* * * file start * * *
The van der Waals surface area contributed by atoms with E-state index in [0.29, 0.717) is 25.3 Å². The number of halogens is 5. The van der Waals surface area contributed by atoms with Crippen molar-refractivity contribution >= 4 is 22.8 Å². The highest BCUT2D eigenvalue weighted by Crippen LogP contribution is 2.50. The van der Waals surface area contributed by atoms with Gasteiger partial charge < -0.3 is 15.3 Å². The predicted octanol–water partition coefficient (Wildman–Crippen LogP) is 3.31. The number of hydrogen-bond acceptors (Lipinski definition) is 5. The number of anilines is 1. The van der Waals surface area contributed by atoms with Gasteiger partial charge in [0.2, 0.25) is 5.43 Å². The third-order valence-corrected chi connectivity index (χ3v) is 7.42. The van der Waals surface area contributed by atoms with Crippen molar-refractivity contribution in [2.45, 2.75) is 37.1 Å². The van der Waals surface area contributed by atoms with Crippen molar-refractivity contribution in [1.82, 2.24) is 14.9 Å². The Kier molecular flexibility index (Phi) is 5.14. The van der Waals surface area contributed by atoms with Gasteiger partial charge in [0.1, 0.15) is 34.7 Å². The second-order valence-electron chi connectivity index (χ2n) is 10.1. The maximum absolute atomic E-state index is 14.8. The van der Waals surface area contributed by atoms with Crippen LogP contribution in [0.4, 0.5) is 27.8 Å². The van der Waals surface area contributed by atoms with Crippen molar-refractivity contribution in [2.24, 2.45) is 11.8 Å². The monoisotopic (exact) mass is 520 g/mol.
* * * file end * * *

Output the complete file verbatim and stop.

The van der Waals surface area contributed by atoms with E-state index in [0.29, 0.717) is 25.3 Å². The number of halogens is 5. The van der Waals surface area contributed by atoms with Crippen molar-refractivity contribution >= 4 is 22.8 Å². The highest BCUT2D eigenvalue weighted by Crippen LogP contribution is 2.50. The van der Waals surface area contributed by atoms with Gasteiger partial charge < -0.3 is 15.3 Å². The predicted octanol–water partition coefficient (Wildman–Crippen LogP) is 3.31. The number of hydrogen-bond acceptors (Lipinski definition) is 5. The number of anilines is 1. The van der Waals surface area contributed by atoms with Gasteiger partial charge in [0.2, 0.25) is 5.43 Å². The third-order valence-corrected chi connectivity index (χ3v) is 7.42. The van der Waals surface area contributed by atoms with Crippen molar-refractivity contribution in [2.45, 2.75) is 37.1 Å². The van der Waals surface area contributed by atoms with Crippen molar-refractivity contribution in [1.82, 2.24) is 14.9 Å². The Kier molecular flexibility index (Phi) is 5.14. The van der Waals surface area contributed by atoms with Gasteiger partial charge in [0.1, 0.15) is 34.7 Å². The second-order valence-electron chi connectivity index (χ2n) is 10.1. The maximum absolute atomic E-state index is 14.8. The van der Waals surface area contributed by atoms with Crippen LogP contribution in [0.4, 0.5) is 27.8 Å². The van der Waals surface area contributed by atoms with Crippen molar-refractivity contribution in [2.24, 2.45) is 11.8 Å². The monoisotopic (exact) mass is 520 g/mol.